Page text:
Euphoria: A double edged sword

It’s not for everyone

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Nicole Macgaffey

Euphoria’s scenes are often commended for their cinematography. Scenes are often praised for their ability to convey emotion and relatability.

Every Monday for the past two months the show “Euphoria” would be the talk of Bonita Vista High (BVH). Students are heard throughout the halls of BVH discussing the Home Box Office (HBO) Max’s Emmy award-winning show “Euphoria” with their peers. The series has proved to have a large cultural impact, drawing in a large teenage audience despite its ‘Mature’ adult rating.

The television series portrays an accurate feeling of being a teenager. Although teens are not the target audience, they are drawn towards the show as a result of the high school setting. BVH students such as junior Mikial Hodges explained how despite “Euphoria” being aimed at adults, teens can watch it with an adult accompanying them in their viewing. His advice is a correct and important way for teens to watch the show.

“When you have all these topics [depicted by] teenagers, it’s more important for adults to watch it more than teenagers because now adults can think, ‘Oh, this is what you’re going through’,” Hodges said. “It allows them to understand their kids more and [make sure they can] take necessary steps [so] they don’t follow certain roads.”

The series covers and deals with a variety of difficult topics such as drug abuse, sexual assault and domestic violence. Although the series can be difficult to watch at times due to its heavy subject matter, it still conveys a compelling story. As Hodges explained, “Euphoria” can give important insight into how teenagers feel and how the series depicts a true sense of being a teenager.

“[The series] is making teenagers feel heard. I know friends who’ve said that certain scenes or certain moments in the storylines are very personal to them. So this is a show that’s telling people’s different stories and it’s not leading too much into stereotypes,” Hodges said. “It’s definitely a tough watch. It’s affecting teenagers because they’re seeing themselves [in the characters of the show], which is important.” 

Despite the series shining a light on multiple characters, the show focuses on the protagonist, Rue Bennett (played by actor Zendaya Maree Stoermer Coleman), who is a teenage drug addict. Told from her perspective, the story follows a group of high school teenagers in a small town as they navigate their way around issues such as identity, trauma, drugs, friendships, love, and sex.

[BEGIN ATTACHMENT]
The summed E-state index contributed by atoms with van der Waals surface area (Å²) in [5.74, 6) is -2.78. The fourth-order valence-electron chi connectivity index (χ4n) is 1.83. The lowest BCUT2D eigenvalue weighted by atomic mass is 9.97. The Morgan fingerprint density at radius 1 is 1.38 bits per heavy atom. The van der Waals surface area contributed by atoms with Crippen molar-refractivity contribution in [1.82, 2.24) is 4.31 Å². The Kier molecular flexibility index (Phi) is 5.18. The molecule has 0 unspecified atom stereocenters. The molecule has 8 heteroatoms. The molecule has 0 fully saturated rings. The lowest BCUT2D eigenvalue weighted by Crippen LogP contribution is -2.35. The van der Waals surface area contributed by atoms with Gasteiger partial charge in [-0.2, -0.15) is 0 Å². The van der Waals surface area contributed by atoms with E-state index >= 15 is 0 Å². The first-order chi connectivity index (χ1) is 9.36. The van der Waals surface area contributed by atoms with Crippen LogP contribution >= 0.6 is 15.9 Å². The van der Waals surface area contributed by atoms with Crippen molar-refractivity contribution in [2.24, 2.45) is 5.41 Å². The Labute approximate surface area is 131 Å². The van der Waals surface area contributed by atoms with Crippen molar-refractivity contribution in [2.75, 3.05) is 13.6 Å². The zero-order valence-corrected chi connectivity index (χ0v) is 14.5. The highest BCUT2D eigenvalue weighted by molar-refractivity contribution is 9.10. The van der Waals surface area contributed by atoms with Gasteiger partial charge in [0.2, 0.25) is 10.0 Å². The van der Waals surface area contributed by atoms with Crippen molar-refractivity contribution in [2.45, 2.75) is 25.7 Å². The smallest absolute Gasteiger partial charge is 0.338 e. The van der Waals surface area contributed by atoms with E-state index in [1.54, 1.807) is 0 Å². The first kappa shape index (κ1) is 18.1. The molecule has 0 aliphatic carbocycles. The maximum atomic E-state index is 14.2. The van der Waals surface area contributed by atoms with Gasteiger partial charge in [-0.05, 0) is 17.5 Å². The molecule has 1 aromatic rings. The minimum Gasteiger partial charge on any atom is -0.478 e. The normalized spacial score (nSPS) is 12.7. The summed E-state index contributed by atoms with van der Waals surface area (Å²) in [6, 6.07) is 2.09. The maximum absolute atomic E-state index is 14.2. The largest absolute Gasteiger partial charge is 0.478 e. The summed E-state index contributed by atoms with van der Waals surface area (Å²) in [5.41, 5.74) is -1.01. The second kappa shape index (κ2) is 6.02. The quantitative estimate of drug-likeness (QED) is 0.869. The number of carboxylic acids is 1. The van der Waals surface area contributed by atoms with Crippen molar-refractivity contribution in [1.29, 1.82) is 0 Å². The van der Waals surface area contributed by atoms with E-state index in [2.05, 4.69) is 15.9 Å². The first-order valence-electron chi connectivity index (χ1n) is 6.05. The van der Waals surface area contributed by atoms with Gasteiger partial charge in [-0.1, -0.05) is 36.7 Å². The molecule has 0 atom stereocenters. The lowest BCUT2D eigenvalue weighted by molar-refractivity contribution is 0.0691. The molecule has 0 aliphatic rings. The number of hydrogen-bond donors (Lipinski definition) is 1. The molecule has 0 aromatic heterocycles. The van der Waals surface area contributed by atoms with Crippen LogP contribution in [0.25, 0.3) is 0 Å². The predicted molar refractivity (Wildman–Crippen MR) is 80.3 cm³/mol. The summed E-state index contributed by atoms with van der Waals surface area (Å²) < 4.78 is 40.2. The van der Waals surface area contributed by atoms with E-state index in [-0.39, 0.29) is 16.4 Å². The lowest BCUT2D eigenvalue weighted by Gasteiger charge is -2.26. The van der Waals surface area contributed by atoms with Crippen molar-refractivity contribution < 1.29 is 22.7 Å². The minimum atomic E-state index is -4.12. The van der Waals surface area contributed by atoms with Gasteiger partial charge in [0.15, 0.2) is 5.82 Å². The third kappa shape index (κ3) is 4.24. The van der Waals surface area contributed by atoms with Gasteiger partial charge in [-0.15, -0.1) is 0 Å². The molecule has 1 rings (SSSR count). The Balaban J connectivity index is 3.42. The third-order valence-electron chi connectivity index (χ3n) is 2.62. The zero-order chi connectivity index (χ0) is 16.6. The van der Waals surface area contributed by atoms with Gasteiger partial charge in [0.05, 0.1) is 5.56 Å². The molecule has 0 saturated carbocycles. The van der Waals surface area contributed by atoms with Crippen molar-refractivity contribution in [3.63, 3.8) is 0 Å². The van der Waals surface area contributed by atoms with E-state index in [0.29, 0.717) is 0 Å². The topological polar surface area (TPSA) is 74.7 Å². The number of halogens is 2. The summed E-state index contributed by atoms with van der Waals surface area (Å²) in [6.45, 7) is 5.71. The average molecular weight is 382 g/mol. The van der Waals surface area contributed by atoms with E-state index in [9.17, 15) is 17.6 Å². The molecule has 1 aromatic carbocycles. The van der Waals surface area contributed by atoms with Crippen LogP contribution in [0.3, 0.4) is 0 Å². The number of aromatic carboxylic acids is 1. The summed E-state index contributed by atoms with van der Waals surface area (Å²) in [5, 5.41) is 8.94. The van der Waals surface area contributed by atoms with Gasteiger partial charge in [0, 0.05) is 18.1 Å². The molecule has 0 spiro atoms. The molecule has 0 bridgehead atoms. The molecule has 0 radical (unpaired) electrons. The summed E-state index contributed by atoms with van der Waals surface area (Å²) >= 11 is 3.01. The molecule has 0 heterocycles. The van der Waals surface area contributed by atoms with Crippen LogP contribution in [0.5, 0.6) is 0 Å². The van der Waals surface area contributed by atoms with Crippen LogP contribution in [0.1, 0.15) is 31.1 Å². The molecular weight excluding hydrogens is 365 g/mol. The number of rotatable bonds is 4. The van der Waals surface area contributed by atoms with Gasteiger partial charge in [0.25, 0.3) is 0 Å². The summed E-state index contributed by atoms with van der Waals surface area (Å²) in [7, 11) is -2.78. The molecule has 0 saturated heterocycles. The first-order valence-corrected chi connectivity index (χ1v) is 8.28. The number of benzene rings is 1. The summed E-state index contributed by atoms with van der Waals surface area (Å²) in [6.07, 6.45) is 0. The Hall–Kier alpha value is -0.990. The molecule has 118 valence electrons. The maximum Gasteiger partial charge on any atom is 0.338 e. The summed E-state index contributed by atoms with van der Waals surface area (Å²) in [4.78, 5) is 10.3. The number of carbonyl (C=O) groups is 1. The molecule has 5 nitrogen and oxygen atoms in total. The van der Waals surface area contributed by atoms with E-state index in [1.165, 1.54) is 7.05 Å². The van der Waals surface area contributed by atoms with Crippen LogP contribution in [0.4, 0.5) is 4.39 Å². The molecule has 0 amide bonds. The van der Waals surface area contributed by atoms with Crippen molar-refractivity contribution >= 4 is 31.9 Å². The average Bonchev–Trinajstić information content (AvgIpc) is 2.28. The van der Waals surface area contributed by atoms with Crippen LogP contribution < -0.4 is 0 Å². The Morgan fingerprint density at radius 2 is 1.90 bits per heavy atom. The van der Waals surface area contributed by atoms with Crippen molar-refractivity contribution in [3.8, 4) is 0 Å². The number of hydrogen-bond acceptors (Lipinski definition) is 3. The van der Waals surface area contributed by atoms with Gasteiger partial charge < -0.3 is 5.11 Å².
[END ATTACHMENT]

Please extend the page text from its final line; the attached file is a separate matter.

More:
The show is one of the most beautifully written television shows depicting the teenage struggle of relationships, but it is also commendable for its cinematography. According to HBO, the show was shot by A24 studios which is a studio known for shooting music videos. This contributes to the show’s dynamic and unique camera angles and its use of a primary color palette to convey and emphasize the tone of each scene and the moods of the characters.

The show is one of the most beautifully written television shows depicting the teenage struggle of relationships, but it is also commendable for its cinematography.”

— Nadia Martinez

Although the show has been critiqued in the past for its glamorization of issues they have presented, the show arguably shows the hard reality and consequences of the issues introduced. For example, drugs such as cocaine, opiates and synthetic hallucinogens are all used frequently by teens in the series. 

“[The show is] flashy and visually engaging and the cast is beautiful to look at. People will probably [think], ‘Oh pretty people [are] doing this, it’s glamorizing’, but I disagree because [when] you look at the main character Rue, she’s a drug addict,” Hodges said. “We don’t just see her perspective, we see the perspective of her sister, her mother, her sponsor, her friends and even her girlfriend, Jules. We see the highs but [also] the devastating lows that come with drug use.”

However, the show is a misrepresentation of the reality of teenagers today. According to The Upshot, they explain that despite the show depicting heavy use of drugs and experiences with sex, most teenagers today are not having sex. The Centers for Disease Control and Prevention (CDC) states the number of high school juniors who have ever had sexual intercourse has decreased from 62 percent to 42 percent since 1991. In 2018, only 4 percent of 10th graders had smoked in the previous 30 days of taking the survey. 

Through pop culture references and camera angles, “Euphoria” showcases a sense of what Deadline describes as emotional realism, which is characterized by the visual representation of the characters’ feelings rather than on how the world around them actually appears. The show often exaggerates the lives of its teenage characters to demonstrate the heightened feelings within adolescents creating a fantastical world in a world grounded in reality.

“Euphoria” uses exaggeration to drive a compelling plot while also portraying a variety of complex characters. This is what draws audiences in, but is also the source of the criticism of the show. The show uses a double edge sword to get the audience to ultimately discuss the damaging effects of identity, drugs, trauma, friendship, love and sex. Despite the highlights of the show, it may not be for everyone. Although a captivating story, it is important to keep in mind that some scenes can be triggering to some audience members despite the show’s intended message.